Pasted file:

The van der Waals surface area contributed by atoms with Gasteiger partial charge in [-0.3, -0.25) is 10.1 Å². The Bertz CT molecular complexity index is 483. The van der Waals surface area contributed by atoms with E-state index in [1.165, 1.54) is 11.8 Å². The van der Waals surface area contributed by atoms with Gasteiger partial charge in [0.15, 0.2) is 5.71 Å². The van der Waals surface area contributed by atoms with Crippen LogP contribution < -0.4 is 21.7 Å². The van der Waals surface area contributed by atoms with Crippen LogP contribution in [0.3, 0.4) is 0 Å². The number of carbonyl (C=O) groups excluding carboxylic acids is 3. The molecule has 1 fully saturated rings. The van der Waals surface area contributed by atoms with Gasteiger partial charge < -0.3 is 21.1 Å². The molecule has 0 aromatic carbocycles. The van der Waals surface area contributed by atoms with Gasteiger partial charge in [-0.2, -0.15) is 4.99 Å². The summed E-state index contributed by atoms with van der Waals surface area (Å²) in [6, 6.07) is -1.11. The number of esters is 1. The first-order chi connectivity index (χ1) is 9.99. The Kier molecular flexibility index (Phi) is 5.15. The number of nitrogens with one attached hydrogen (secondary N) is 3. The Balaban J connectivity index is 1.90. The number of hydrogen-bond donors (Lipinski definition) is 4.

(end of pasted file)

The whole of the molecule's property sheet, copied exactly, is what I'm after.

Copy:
The van der Waals surface area contributed by atoms with Gasteiger partial charge in [-0.3, -0.25) is 10.1 Å². The Bertz CT molecular complexity index is 483. The van der Waals surface area contributed by atoms with E-state index in [1.165, 1.54) is 11.8 Å². The van der Waals surface area contributed by atoms with Gasteiger partial charge in [0.15, 0.2) is 5.71 Å². The van der Waals surface area contributed by atoms with Crippen LogP contribution < -0.4 is 21.7 Å². The van der Waals surface area contributed by atoms with Crippen LogP contribution in [0.3, 0.4) is 0 Å². The number of carbonyl (C=O) groups excluding carboxylic acids is 3. The molecule has 1 fully saturated rings. The van der Waals surface area contributed by atoms with Gasteiger partial charge < -0.3 is 21.1 Å². The molecule has 0 aromatic carbocycles. The van der Waals surface area contributed by atoms with Gasteiger partial charge in [-0.2, -0.15) is 4.99 Å². The summed E-state index contributed by atoms with van der Waals surface area (Å²) in [6, 6.07) is -1.11. The number of esters is 1. The first-order chi connectivity index (χ1) is 9.99. The Kier molecular flexibility index (Phi) is 5.15. The number of nitrogens with one attached hydrogen (secondary N) is 3. The Balaban J connectivity index is 1.90. The number of hydrogen-bond donors (Lipinski definition) is 4.